"Mr. Earhart talked about Mr. Forrest lying down in this alcove. He's telling you that he fell down when the dog approached him. What evidence, ladies and gentlemen, is there of that? Mr. Earhart wanted to talk to you about evidence and what evidence you had and what evidence you don't. Did you hear any evidence at all about Antonio Forrest falling down? Where did he fall down from? ... Where did he come from? Is there any evidence about where he came from? There's only one piece of evidence about that, and that evidence is the robbers ran through here and up to there. That's the only evidence about where Antonio Forrest went or came from. There's no other evidence about that."
In addition, responding to the defense lawyer's argument that the $391 found on Forrest was Forrest's own money, the prosecutor had this to say:
"Mr. Earhart told you about Antonio Forrest cashing a check. We do have a check stub, but as Mr. Earhart told you, Mr. Forrest had more money in his pocket than what that check stub represents. Where did the other money come from?"
Our first task in assessing this assignment of error is to determine whether the prosecutor's comments were improper. See United States v. Carroll, 26 F.3d 1380, 1387 (6th Cir.1994). If they were improper, we must then decide whether the impropriety was so flagrant as to require reversal. See id. at 1389.
It does not appear to us that the prosecutor's comments were improper. They were made in response to factual theories presented in the closing argument for the defense, and the prosecutor was entitled to point out the lack of evidence supporting those theories. See United States v. Tarwater, 308 F.3d 494, 511 (6th Cir.2002)(holding that the prohibition against commenting on a criminal defendant's silence "does not extend to a defendant's failure to call a witness or to otherwise present exculpatory evidence"). The defense theories, if valid, might well have been supported by evidence from third-party witnesses, and the prosecutor's comments on the absence of supporting evidence did not improperly highlight Forrest's failure to take the stand himself.
Even if the comments were improper, moreover, they were not so flagrant as to require reversal. Flagrancy is a function of four factors: (1) whether the prosecutor's comments tended to mislead the jury or to prejudice the defendant, (2) whether they were isolated or extensive, (3) whether they were deliberate or accidental, and (4) whether the evidence against the defendant was otherwise strong. Carroll, 26 F.3d at 1385, 1387. We do not believe that the comments at issue here were likely to mislead the jury or to prejudice Mr. Forrest unfairly. They were not accidental, but neither were they extensive. Moreover, the evidence against Forrest — which included the inculpatory testimony of another of the robbers — was very strong indeed. If there was an error here, it did not rise to the level of reversible error.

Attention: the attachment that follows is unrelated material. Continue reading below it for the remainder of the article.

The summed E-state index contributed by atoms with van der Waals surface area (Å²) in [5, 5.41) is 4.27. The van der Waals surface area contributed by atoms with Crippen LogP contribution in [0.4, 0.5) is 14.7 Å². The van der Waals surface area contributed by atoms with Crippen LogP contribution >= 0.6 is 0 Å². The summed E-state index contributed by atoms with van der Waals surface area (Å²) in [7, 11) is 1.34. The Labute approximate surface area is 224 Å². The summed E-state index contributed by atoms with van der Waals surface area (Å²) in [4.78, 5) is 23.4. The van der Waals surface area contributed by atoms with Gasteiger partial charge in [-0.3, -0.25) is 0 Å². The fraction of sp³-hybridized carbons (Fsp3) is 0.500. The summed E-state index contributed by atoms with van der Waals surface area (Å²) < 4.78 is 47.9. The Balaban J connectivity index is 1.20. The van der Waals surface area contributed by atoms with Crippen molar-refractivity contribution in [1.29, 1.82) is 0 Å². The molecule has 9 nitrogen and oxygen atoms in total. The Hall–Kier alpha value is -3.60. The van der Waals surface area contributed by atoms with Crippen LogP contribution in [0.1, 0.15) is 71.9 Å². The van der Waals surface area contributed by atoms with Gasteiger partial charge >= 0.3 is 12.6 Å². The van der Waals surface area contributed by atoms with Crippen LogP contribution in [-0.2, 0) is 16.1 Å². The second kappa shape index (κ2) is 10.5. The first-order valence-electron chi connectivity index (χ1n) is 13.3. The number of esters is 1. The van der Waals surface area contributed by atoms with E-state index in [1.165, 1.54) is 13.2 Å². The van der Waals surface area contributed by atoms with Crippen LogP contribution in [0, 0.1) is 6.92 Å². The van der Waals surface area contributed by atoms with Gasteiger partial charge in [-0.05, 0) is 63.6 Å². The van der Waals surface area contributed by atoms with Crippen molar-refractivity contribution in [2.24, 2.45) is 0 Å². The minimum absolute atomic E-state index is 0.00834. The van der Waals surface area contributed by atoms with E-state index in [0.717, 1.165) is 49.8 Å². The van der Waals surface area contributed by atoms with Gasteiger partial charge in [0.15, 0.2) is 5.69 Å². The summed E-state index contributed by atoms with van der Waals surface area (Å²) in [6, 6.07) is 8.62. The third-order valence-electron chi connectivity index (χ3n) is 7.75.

In his next assignment of error, Mr. Forrest submits that the government failed to present sufficient evidence that the revolver and semi-automatic pistol used in the robbery were "firearms" within the meaning of federal law. Although the weapons themselves were introduced as exhibits, Forrest contends that the government was obligated to present evidence of their "operation or functionality." He relies on 18 U.S.C. § 921(a)(3), which defines "firearm" as "any weapon ... which will or is designed to or may readily be converted to expel a projectile by the action of an explosive...."
Forrest's argument has no merit. The jury had the actual weapons before it, and there was testimony that the weapons were loaded when recovered by the police. The jury could reasonably conclude that the weapons were capable of firing a projectile, or at least that they had been designed for that purpose.
Mr. Forrest's final argument, based on Batson v. Kentucky, 476 U.S. 79, 106 S.Ct. 1712, 90 L.Ed.2d 69 (1986), is that the government violated his due process and equal protection rights by striking the lone African-American from the jury pool. To establish an equal protection violation under Batson,
"the claimant must first establish a prima facie case of racial discrimination. If the claimant establishes a prima facie case, the party exercising the peremptory must proffer a race-neutral explanation. This non-racial explanation `need not be particularly persuasive, or even plausible, so long as it is neutral.' After the defending party offers its race-neutral justification, the challenging party must demonstrate that the purported explanation is merely a pretext for a racial motivation. As with discrimination claims generally, the ultimate burden of persuasion always rests with the party challenging the peremptory." McCurdy v. Montgomery County, Ohio, 240 F.3d 512, 521 (6th Cir.2001) (citations omitted).